#16 - JRL 7173
May 8, 2003
Channeling a persecuted Russian poet
By Frank Wilson
By Ilya Kaminsky
Chapiteau Press. 32 pp. $12
In 1934, the Russian poet Osip Mandelstam was arrested. He had written what has been called "a 16-line death sentence" - an epigram aimed at Joseph Stalin. In it he described Stalin's fingers as "worms" and compared his mustache to that of a cockroach. He also called the supreme leader of the Soviet Union a murderer in general and a slayer of peasants in particular. Stalin failed to see the humor.
Mandelstam was subjected to an interrogation so brutal he was left a broken man. Exiled to a remote province, he was able to return to Moscow in 1937, but a year later was arrested again. This time he was sent to a labor camp. He died in the Gulag Archipelago, in a transit camp near Vladivostok in 1938.
The title poem of Ilya Kaminsky's Musica Humana is subtitled "an elegy for Osip Mandelstam." Kaminsky, 27, was born in Odessa - "the city named after Odysseus" - in what is now Ukraine. He came with his family to the United States - to Rochester, N.Y. - 10 years ago. He writes in English, but his poetic sensibility is distinctly Russian. There is the easy fluency in the dialectic of imagery and metaphor that seems to come naturally to Russians. Theirs is a poetry that has less to do with saying than with seeing - or rather the saying and the seeing are somehow one. The seeing is tactile, synesthetic, the image presented in such a way that it isn't merely beheld, but embraced and felt: "... it was August. / August! The light in the trees, full of fury. August / filling the hands with language that tastes like smoke."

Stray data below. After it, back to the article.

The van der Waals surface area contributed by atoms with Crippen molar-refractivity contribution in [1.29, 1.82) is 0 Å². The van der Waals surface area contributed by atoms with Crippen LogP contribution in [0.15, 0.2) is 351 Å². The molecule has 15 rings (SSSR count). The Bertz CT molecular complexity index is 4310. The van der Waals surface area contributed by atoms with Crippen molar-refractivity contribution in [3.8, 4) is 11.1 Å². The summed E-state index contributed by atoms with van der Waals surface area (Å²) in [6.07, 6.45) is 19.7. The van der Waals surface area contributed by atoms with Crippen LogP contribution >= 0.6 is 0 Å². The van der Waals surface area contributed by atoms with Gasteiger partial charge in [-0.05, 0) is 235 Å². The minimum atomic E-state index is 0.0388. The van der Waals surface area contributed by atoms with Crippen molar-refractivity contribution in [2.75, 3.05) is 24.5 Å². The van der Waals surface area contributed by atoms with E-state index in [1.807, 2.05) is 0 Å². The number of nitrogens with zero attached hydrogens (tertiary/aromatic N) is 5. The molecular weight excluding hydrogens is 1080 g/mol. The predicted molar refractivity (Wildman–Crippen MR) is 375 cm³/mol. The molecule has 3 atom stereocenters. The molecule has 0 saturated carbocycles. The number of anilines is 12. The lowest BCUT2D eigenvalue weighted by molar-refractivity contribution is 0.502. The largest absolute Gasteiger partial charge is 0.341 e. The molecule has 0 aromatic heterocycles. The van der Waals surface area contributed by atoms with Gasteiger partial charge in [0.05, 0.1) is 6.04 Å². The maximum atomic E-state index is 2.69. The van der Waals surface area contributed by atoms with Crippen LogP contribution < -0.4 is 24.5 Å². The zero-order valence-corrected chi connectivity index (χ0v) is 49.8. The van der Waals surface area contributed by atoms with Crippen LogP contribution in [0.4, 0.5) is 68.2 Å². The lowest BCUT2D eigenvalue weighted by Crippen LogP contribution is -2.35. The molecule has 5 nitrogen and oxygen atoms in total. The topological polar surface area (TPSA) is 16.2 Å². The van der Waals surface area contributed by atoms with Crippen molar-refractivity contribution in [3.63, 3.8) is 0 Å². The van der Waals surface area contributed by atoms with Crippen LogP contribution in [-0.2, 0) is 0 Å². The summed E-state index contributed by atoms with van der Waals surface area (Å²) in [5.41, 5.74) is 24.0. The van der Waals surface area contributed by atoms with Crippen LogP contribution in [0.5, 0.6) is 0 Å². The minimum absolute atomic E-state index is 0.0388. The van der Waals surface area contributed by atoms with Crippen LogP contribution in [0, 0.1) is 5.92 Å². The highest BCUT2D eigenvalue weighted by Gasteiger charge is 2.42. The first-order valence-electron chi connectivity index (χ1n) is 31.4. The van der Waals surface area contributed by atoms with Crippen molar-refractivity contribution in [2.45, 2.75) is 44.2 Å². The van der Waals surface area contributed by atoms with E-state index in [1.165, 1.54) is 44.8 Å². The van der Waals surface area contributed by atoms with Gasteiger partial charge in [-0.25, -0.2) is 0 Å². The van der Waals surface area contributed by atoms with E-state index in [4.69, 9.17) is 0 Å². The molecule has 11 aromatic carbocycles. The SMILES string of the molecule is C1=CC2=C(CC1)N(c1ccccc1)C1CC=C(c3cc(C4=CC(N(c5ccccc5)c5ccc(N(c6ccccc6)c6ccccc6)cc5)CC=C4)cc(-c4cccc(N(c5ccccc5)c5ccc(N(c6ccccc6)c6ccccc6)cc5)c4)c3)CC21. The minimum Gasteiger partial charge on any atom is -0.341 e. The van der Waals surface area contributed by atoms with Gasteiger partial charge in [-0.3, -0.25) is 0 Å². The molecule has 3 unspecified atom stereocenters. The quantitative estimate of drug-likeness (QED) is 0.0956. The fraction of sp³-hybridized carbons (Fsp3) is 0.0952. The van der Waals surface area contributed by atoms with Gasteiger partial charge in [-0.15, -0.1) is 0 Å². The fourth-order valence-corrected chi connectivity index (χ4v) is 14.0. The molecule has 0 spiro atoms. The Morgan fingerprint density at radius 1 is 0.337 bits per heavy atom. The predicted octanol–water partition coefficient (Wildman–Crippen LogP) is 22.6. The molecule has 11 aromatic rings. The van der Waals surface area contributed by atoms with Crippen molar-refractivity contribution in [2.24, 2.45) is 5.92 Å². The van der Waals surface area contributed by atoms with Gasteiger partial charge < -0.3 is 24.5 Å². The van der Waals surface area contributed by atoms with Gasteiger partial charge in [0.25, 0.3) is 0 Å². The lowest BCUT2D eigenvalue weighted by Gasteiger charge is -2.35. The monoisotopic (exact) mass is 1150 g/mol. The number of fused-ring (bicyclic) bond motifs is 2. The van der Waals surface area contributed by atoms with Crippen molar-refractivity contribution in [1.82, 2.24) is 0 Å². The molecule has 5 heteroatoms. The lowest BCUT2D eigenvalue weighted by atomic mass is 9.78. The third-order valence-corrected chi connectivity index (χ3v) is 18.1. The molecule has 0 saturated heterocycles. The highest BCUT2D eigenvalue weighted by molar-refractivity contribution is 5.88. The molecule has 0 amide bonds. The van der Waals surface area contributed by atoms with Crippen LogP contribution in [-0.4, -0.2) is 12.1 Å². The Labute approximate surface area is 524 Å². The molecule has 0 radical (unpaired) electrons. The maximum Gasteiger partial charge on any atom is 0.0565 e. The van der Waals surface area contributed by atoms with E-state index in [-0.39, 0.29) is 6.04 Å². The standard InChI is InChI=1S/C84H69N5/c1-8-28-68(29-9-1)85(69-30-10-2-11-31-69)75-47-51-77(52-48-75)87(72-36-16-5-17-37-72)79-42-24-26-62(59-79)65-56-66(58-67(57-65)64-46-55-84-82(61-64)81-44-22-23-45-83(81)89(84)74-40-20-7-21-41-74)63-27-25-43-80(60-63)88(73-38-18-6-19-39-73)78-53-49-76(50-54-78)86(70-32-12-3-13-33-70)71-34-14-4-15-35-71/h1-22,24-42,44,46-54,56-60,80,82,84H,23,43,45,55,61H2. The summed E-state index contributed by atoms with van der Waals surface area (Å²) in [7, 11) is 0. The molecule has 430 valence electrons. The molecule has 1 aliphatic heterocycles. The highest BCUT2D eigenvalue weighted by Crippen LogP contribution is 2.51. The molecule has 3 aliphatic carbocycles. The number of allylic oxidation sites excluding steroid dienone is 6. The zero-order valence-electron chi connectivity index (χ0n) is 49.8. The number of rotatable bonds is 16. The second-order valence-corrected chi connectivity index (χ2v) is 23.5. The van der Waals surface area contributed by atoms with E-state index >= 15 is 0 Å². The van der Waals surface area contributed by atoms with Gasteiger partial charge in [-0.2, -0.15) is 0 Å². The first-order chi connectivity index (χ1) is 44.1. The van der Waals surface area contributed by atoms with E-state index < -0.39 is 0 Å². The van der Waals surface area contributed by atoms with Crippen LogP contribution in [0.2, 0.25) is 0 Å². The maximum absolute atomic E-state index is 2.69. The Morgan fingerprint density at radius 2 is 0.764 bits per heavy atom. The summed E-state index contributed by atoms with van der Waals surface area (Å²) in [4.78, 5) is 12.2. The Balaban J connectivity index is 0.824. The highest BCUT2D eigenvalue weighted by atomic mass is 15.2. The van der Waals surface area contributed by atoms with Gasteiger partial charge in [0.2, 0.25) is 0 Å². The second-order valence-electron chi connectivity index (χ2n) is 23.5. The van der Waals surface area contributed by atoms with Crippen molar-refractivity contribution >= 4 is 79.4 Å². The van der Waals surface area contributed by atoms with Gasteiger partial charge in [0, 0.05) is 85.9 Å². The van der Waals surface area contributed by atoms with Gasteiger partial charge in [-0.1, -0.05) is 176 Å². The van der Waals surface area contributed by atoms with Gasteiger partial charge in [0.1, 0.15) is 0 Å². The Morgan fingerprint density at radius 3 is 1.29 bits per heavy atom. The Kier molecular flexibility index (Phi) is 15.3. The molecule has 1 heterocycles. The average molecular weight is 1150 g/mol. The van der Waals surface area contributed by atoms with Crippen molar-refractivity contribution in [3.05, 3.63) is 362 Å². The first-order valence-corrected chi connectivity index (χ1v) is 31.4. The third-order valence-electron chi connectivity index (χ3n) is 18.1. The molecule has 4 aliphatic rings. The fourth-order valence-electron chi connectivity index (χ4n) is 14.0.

This is Mandelstam addressing "you, who are writing me" - the saying in this elegy is done mostly by the martyred poet himself, which seems only fair, given how savagely he was silenced during his lifetime: "... like Icarus, / whispering to himself as he falls... /... my life as a broken branch in the wind / hits the Northern ground. / I am writing now a history of snow... "
Kaminsky has Mandelstam describe himself as Icarus, but Kaminsky himself, in one of the prose notes prefacing the sections of the poem, describes him as "a modern Orpheus: sent to hell, he never returned, while his widow searched... clutching the saucepan with his songs rolled up inside... . " Mandelstam's life's work would have been lost had it not been for the devotion of his widow, Nadezhda, who collected his poems, memorized them, and hid copies of them (her memoir Hope Against Hope recounts the harrowing tale of her husband's persecution at the hands of the Soviet authorities).
By keeping things simple, by keeping the focus on Mandelstam's misfortunes, and never drawing attention to himself, Kaminsky achieves in this elegy a quiet grandeur. The other sequences in the chapbook, "Natalia" and "Praise," are solid poetic base hits, but "Musica Humana" is a line-drive shot over the fence.
Ilya Kaminsky bears watching. He has a fine ear and a sharp eye. Above all, he has a purity of outlook that is akin to innocence - and every bit as appealing.